This article in The Guardian has ignited a firestorm in the e-book blogosphere. I’ve seen it covered on at least four other sites (we mentioned it in one of the daily news roundups), and while the initial article focused on a review-rigging scandal involving a company that charged authors money in exchange for a set number of reviews, I’ve seen a few responses (such as this one, at The Digital Reader) broaden the discussion into the larger issue of the function of customer reviews in general.
This is a tough question to answer, because it depends on what you think the purpose of these reader reviews is. An old-school ‘professional’ review in a newspaper or magazine was more about placing the work into its proper category in the canon and offering some deeper perspective on it. This new format of ‘customer review’ started out as more of a straight opinion thing: Did I, the general customer, like the book or not? Whether I, the customer-reviewer, had any sort of cultural or historical perspective on the book was irrelevant.
Then over time, a faction arose who began to see the review as a promotional tool for authors themselves to use to gain attention, press and marketing share. People would get friends and family members to write reviews of their books to gain sales, to ‘game’ Amazon’s ranking system and so forth. It was not about the potential customer at all, it was about the author.
And then a third faction arose who saw the review as a means of communication: If they had a problem with the author or the publisher (for instance, if the book was priced too high for their taste, or was geographically restricted) they would write the review—even if they hadn’t read or purchased the book—as a means of protest, to communicate their displeasure to those in charge.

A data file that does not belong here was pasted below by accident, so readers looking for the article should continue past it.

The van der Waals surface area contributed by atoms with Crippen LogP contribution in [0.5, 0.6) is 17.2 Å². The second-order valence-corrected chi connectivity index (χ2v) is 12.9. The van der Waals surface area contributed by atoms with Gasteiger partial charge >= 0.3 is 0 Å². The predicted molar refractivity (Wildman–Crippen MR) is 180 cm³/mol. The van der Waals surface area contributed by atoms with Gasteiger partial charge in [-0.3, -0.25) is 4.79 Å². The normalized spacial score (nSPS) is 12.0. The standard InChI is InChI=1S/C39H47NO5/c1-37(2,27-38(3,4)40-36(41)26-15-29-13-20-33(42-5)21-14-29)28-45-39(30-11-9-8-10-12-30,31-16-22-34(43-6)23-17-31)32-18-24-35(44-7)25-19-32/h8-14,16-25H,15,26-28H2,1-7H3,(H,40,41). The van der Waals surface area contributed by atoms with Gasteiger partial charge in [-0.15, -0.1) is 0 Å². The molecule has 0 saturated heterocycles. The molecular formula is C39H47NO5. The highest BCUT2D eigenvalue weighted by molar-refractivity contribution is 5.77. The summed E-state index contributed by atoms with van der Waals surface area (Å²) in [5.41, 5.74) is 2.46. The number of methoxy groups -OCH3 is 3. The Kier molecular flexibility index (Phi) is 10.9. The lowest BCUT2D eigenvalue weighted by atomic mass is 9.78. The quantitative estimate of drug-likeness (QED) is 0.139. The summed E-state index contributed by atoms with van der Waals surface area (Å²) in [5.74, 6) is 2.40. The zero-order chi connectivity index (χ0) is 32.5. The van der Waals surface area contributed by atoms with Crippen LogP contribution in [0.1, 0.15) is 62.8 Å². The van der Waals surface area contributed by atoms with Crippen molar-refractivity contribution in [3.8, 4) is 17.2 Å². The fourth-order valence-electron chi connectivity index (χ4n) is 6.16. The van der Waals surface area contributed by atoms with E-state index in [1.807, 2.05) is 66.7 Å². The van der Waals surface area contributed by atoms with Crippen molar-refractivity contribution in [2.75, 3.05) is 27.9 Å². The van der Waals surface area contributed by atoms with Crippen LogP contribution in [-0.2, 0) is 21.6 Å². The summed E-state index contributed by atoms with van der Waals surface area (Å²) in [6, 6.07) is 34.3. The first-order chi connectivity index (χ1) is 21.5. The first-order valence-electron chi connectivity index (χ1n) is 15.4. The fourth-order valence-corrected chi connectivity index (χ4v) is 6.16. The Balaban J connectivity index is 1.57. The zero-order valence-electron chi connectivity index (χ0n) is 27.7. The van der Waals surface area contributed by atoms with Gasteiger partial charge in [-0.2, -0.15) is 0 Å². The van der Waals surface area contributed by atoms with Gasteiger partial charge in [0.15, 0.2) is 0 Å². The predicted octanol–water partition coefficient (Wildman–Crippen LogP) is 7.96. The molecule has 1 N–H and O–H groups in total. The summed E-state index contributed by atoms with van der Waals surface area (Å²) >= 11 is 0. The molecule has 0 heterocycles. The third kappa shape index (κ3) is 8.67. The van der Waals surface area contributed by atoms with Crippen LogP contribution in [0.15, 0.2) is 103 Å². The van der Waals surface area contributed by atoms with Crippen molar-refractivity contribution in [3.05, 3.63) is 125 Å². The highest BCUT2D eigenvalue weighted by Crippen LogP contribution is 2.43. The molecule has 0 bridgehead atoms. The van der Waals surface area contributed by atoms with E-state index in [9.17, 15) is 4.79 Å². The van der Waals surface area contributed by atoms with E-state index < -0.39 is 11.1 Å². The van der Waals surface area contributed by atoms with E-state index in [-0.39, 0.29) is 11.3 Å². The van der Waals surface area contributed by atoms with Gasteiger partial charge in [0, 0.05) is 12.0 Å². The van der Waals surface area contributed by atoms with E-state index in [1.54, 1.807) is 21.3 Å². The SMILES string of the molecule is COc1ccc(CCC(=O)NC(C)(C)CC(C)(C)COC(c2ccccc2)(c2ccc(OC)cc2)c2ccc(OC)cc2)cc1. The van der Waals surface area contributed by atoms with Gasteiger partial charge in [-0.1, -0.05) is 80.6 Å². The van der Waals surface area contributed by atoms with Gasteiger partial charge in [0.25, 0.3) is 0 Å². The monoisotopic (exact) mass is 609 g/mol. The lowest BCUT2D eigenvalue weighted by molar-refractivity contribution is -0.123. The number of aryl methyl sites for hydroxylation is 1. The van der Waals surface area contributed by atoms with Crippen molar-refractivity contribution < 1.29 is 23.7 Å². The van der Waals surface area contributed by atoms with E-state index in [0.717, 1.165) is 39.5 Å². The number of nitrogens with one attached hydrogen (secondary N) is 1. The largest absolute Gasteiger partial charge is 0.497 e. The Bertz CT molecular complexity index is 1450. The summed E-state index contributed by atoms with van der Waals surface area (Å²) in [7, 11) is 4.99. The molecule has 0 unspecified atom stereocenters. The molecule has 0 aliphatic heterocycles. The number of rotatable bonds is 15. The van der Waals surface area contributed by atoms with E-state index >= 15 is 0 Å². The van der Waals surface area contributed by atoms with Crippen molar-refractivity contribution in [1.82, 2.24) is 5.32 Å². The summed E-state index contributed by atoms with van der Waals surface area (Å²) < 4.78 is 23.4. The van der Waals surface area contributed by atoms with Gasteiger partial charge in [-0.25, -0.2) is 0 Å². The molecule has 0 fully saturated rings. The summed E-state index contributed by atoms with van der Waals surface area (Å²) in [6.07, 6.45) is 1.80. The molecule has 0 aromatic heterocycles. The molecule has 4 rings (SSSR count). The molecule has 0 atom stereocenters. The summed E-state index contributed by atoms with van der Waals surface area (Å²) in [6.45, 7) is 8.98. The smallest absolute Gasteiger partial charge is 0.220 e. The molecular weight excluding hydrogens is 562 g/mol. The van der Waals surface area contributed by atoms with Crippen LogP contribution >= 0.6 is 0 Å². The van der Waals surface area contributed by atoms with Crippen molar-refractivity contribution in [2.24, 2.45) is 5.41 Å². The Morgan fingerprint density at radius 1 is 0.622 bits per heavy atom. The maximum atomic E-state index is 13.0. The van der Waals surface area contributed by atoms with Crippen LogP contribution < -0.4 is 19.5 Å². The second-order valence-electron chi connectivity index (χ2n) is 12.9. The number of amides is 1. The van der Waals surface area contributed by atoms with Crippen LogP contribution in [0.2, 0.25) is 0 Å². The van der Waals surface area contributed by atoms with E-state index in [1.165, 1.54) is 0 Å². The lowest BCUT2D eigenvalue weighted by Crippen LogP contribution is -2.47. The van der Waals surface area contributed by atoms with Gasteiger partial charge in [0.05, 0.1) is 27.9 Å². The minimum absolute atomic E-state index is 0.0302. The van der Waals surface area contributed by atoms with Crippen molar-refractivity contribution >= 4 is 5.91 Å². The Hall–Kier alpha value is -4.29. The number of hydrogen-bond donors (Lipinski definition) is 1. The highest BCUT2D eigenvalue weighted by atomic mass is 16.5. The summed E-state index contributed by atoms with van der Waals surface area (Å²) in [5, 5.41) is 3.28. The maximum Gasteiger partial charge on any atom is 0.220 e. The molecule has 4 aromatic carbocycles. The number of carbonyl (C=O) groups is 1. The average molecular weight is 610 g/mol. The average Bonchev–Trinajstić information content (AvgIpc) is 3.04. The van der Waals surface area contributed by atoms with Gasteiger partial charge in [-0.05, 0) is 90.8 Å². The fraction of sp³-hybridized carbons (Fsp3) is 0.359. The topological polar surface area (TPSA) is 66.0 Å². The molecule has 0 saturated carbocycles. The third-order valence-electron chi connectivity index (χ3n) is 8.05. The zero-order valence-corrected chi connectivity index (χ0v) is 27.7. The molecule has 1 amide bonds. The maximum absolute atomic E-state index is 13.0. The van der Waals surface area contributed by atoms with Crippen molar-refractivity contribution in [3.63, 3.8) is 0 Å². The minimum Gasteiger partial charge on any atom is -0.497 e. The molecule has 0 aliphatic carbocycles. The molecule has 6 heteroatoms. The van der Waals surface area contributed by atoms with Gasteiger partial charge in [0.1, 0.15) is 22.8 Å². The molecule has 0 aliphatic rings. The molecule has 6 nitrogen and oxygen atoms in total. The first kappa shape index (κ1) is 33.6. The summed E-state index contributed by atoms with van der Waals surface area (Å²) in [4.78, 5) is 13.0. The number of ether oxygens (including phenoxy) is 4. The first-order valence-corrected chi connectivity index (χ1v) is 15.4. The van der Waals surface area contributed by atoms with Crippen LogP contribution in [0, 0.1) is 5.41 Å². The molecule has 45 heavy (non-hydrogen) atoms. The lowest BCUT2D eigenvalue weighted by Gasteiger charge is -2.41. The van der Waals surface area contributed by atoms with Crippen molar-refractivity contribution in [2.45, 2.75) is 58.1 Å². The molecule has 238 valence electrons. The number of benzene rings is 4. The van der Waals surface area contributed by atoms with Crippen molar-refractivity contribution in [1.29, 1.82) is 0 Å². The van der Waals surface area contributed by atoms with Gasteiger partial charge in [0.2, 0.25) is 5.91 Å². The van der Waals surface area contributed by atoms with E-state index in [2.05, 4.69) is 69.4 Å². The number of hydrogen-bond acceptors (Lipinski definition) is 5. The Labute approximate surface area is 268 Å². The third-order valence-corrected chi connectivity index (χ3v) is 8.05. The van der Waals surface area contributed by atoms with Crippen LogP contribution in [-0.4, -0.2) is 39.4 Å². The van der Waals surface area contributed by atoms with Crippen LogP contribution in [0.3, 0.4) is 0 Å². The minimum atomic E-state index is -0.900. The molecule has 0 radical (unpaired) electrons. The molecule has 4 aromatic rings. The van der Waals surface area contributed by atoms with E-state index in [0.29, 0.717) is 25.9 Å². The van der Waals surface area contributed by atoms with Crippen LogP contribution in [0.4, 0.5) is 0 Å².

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So, has the disintermediation of the book review been a good thing, or not? Personally, I think it has been. I think the benefits to readers having so much more information outweigh the drawbacks of ‘author gaming.’ I think the average customer is smart enough to read a planted or bogus review and see through it—and if they don’t, they’re probably browsing so lightly that they weren’t a sure buy anyway. I also think that good reviewers—be they former professionals or just regular customers like you and me—will get what they deserve. If they write quality reviews, people will take them seriously no matter who they are. And if they write unhelpful ones, people won’t trust their word. I myself am grateful to those who have written reviews which helped me purchase—or not purchase—a book.
There are parallels here to another community I frequent:
I purchase and enjoy exercise DVDs, and the community I belong to has an active review-posting section. Just like book readers, exercise DVD fans have their little niches and preferences. In DVDs, it might be that they care about the music, or the outfits, or how the steps are cued. If I’m also a music person or an outfit person, and a reviewer comments on these things, it can save me from buying a workout I may hate. Personally, I don’t care at all about the outfits, so if a workout I am otherwise interested in gets a poor comment because of that, I know to disregard that critique. But I also appreciate that it’s there for those who do care about that. It doesn’t influence my decision, but it may very well influence someone else’s.